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Real World Strength Training Isn’t Just Up & Down

Jessica Bento, Physical Therapist (Creator of DVRT Restoration, DVRT Pelvic Control, & DVRT Shoulder Course)

sandbag training

I’m sure most have heard the phrase “train movement not muscles” but do we really know how to apply that? As I scroll though my social media feeds all I see is people working in one plane of motion. Don’t get me wrong, every once in awhile we see someone doing a rather crazy movement in the namesake of being “multi-planar” and/or “fascial training”. Real strength training with these concepts doesn’t have to look so different than what we think of the more popular versions. However, there is a difference in how we think about strength training when we truly understand movement.

Our bodies are made to move, not to stand in one place. We are meant to move with fluidity and in many different ways. Look how we walk, run, jump, and just do things in daily life that actually require a great deal of complex movements. Often far more complex than anything we do in the gym. I have to ask the question…why is our strength training lacking so much in this simple concept?

The reality is that most people purely regard strength as a quality of load. However, research study after research study shows that this is simply not the case! (HERE and HERE show studies that show load doesn’t equate to most muscle used!)  The REAL question becomes how do we program, progress, and teach these concepts that most people find quite confusing. So let’s start with the basics…there are three planes of motion. Sagittal, Frontal, and Transverse. 

  • Sagittal = forward or backward
  • Frontal = side to side 
  • Transverse = rotational

So what are sagittal plane exercise? Well, for example they would consist of swings, traditional deadlifts, push ups, squats, or anything we tend to do in the gym with our feet planted firmly into the ground or a fixed position. Mostly what people would see as strength training exercises. 

This is where people get stuck and tend to focus a lot of their programing typically because a lot of the time this is the position where you tend to be able to lift the most weight.  Of course people will throw in a lateral lunge and say they are programming more planes of movement like a frontal plane movement pattern but is that really enough?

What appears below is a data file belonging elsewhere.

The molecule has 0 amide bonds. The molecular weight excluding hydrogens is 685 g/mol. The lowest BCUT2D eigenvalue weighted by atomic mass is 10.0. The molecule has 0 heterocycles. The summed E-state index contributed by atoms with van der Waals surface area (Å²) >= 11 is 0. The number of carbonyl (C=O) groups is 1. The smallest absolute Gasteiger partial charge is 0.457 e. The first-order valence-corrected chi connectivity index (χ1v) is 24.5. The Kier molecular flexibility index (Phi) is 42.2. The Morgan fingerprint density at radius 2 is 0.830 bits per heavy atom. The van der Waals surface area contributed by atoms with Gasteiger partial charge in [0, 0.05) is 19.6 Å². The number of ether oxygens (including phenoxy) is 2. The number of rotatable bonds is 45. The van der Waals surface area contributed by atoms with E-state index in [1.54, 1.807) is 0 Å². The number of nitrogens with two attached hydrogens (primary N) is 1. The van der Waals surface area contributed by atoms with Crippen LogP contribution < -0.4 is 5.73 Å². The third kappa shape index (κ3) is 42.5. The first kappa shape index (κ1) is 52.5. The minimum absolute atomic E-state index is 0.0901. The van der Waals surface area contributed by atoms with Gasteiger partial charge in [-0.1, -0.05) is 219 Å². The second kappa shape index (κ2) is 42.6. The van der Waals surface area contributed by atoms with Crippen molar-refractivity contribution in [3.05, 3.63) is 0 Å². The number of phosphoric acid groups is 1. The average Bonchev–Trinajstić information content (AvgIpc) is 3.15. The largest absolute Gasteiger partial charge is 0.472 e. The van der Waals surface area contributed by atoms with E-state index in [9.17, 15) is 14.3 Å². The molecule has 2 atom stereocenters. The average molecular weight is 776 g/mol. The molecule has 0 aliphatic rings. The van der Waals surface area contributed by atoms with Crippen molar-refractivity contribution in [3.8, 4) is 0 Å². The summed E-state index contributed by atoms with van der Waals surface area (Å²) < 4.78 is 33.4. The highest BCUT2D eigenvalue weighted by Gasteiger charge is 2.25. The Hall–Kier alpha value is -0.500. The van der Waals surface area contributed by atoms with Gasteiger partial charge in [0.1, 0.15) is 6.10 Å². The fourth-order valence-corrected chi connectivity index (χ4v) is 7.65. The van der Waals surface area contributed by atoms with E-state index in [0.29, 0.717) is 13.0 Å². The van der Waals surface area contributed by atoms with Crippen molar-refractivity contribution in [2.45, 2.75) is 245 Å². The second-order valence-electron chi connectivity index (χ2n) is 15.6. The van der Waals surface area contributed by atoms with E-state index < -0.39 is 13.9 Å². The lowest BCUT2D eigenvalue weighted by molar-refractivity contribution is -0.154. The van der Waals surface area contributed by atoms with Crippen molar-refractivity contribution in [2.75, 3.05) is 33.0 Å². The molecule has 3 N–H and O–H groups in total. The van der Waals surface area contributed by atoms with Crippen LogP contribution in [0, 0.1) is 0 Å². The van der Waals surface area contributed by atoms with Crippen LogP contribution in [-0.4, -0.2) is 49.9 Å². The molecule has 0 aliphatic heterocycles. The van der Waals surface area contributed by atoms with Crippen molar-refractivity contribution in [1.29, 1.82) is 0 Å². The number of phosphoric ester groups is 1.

Is that really how the body moves? Is that really training movement? Can’t we do better than that? Shouldn’t we be replicating live movement? 

To give you an example a movement that we take for granted all too often is walking. When we walk we move through all planes of motion, so why are we not training in all planes of motion? If something as simple as walking involves multiple planes of motions why does are training not? 

One, I think it becomes overwhelming for people to really program planes of motion into their workouts and two, I don’t think people really understand how you can do so very easily, and then three sometimes the tool becomes a limiting factor. 

Enter in DVRT. Programming planes of motion has been a part of DVRT since the inception. It allows us to stop being so fixated on weight and start looking at movement. 

In DVRT we program planes of motion from easiest to hardest. Sagittal, Frontal and Transverse in that order. So what does that look like with lets say a hip hinge? 

Bilateral Deadlift

Lateral Deadlift 

Rotational Deadlift 

DVRT Master, Paige Fleischmann, shows how movement, planes of motion, impacts how we can create hip hinge patterns in many different forms. 

But it doesn’t really stop there with the deadlift in DVRT. We actually have about 6 deadlift variations all focusing on changing planes of motion and also resisting planes of motions. 

Add in: 

Forward Deadlift

Crossover Deadlift 

Reverse step or slide Deadlift 

So its pretty amazing to see what opens up if you really think about movement and the available planes of motion you have to train in. 

So I think once you know where to start you will be able to see where it goes. You have to earn the progression and by earn I mean you have to understand why you would be choosing that particular progression of movement. 

It then can be progressing into moving in one plane of motion and resisting motion in another. Is your mind a bit overwhelmed right now? Well, it shouldn’t be, if you think about our MAX Lunge is one of the easier exercises to see the concept of moving in one plane while resisting another. Here the Ultimate Sandbag really allows us to add in external load and manipulate it in a way you just can’t with other tools. 

So lets break it down, the MAX lunge involves a reverse lunge, so movement in the Sagittal plane but the Ultimate Sandbag is moving in the Transverse plane, and here is another catch! Your also trying to resist frontal  plane forces. Mind blown!? I bet you might look at the MAX lunge and what strength training can be a bit differently now. That is why there are so many progressions to the movement…its actually a very challenging movement when completed at the highest progression. 

Hopefully you can at least see how easy it is to actually start programming planes of motion into your workouts as well as the endless possibilities DVRT lends itself. Our variations of strength training are trying to answer the two most important questions….the why’s and how’s! 

Learn more about how DVRT is changing the way we see, use, and benefit from the big world of functional strength training. Save 30% all throughout our DVRT site with coupon code “holiday” HERE

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